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COHEN: Romney's strained silence on immigration

Mitt Romney runs for president with the eye of a venture capitalist. He sees the profit in certain positions, discards those that are no longer profitable and moves on. He was pro-choice when it did him some good, instituted a health insurance plan that he now denounces and once supported amnesty for some illegal immigrants. Richard III offered his kingdom for a horse. Romney offers his principles for some votes in Iowa.

Amnesty has become a GOP totem and a matter of some passion among Iowa Republican caucus-goers — about 0.05 percent of the national electorate. Reasonable men have fallen victim to it — even unreasonable ones. John McCain spent much of the 2008 campaign backing off an amnesty plan he had earlier supported, and it is conceivable that he chose Sarah Palin for his ticket just so people would talk about something else. No other explanation comes to mind.

Bloomberg News unsurprisingly reports that Romney at one time held such an amnesty position himself. "We need to begin a process of registering those people, some being returned and some beginning the process of applying for citizenship and establishing legal status," Romney said during a March 2006 interview. This is dangerously close to the position Newt Gingrich staked out in a Republican presidential debate last week.

Almost instantly, Gingrich got the word "amnesty" flung in his doughy puss. Michele Bachmann, still in the race for some unfathomable reason, uttered the vulgarity and so did Romney. "The principle is that we are not going to have an amnesty system," he said.

This rare coupling of Romney and principle was not followed by what the 11 million undocumented immigrants might have been listening for: the promise that draconian measures would not be taken. Romney, presidential in voice but not in policy, never assured us that no one was going to round up these people, assemble them — grandparents and grandchildren alike — in schools, National Guard armories and Wal-Marts, put them on buses to transit camps and then shove them across the border to Mexico: Done and done.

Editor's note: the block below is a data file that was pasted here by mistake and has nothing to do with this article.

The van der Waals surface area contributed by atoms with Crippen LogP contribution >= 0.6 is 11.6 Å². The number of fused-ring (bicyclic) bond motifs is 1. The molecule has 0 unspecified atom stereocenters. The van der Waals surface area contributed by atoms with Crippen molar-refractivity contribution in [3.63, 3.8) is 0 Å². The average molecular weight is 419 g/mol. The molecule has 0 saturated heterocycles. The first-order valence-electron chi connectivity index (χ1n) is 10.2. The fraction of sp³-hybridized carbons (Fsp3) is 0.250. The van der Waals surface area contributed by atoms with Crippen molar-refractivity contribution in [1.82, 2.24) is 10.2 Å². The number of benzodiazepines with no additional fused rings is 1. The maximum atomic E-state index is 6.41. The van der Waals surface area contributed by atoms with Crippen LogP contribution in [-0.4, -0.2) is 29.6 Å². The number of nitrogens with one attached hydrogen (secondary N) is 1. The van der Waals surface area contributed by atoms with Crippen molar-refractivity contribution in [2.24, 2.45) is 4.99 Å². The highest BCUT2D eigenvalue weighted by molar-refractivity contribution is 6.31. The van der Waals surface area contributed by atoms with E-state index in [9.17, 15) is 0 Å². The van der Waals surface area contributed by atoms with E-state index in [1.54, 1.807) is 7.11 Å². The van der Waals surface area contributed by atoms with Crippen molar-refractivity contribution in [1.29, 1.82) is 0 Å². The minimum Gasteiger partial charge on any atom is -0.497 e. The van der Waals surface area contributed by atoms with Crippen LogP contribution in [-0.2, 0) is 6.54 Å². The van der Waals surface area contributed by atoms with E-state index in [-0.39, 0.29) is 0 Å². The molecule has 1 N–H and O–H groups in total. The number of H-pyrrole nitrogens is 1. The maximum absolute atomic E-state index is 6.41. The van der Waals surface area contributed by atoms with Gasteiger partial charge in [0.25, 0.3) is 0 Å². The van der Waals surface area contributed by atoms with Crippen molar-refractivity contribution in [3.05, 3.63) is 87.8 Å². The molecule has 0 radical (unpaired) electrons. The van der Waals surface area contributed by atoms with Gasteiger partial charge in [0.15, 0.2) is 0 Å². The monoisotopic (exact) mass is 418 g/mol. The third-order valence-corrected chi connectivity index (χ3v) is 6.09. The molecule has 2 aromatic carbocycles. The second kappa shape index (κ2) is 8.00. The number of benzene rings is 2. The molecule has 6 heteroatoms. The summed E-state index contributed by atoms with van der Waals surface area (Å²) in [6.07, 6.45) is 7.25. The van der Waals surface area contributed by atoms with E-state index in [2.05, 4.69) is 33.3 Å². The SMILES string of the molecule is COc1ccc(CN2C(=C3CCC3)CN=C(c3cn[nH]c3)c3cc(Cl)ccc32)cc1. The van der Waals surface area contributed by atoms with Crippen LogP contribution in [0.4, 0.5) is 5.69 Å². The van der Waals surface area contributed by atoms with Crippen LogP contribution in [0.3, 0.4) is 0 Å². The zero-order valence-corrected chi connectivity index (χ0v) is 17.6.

As sometimes happens in these debates, one or another of the candidates reveals a soft spot for their fellow human beings. The first to exhibit this fatal moderation was Rick Perry. He supported giving the children of illegal immigrants the same college tuition as other Texans. He was instantly attacked for his inexplicable humanity, plummeted in the polls and has yet to recover. It was, as they say, a teachable moment.

Next, it was Gingrich's turn. He showed himself to be familiar with the daunting complexities of illegal immigration (never a good thing), but even worse he exhibited a modicum of sympathy, empathy and — dare I say it? — Christian charity toward those illegal immigrants who had come here years ago, found jobs, established homes and families, and would, under various plans, be forced back to their native lands, usually Mexico.

"If you've been here 25 years and you got three kids and two grandkids, you've been paying taxes and obeying the law, you belong to a local church, I don't think we're going to separate you from your family, uproot you forcefully and kick you out." The black heart of the GOP turned purple with rage.

Interestingly or maybe just ridiculously, Romney had earlier suggested the phrase "American exceptionalism," dropping it PowerPoint-style into his presentation. The term is supposed to suggest a nation favored by God and is adored by mushy conservatives. Romney put it this way: "I believe America is an exceptional and unique nation."

Possibly, yes. But if the term has any meaning at all, it has to refer to the country's tolerance of minorities. Unlike Europe, America has had no wars of religion. And with the thudding exception of racism and the settling of Native Americans on Bantustans out West — no small matters, I grant you — we have avoided the harsh measures that have made Europe so peaceful and at such a frightful cost. Mass deportation will make us exceptional no more.


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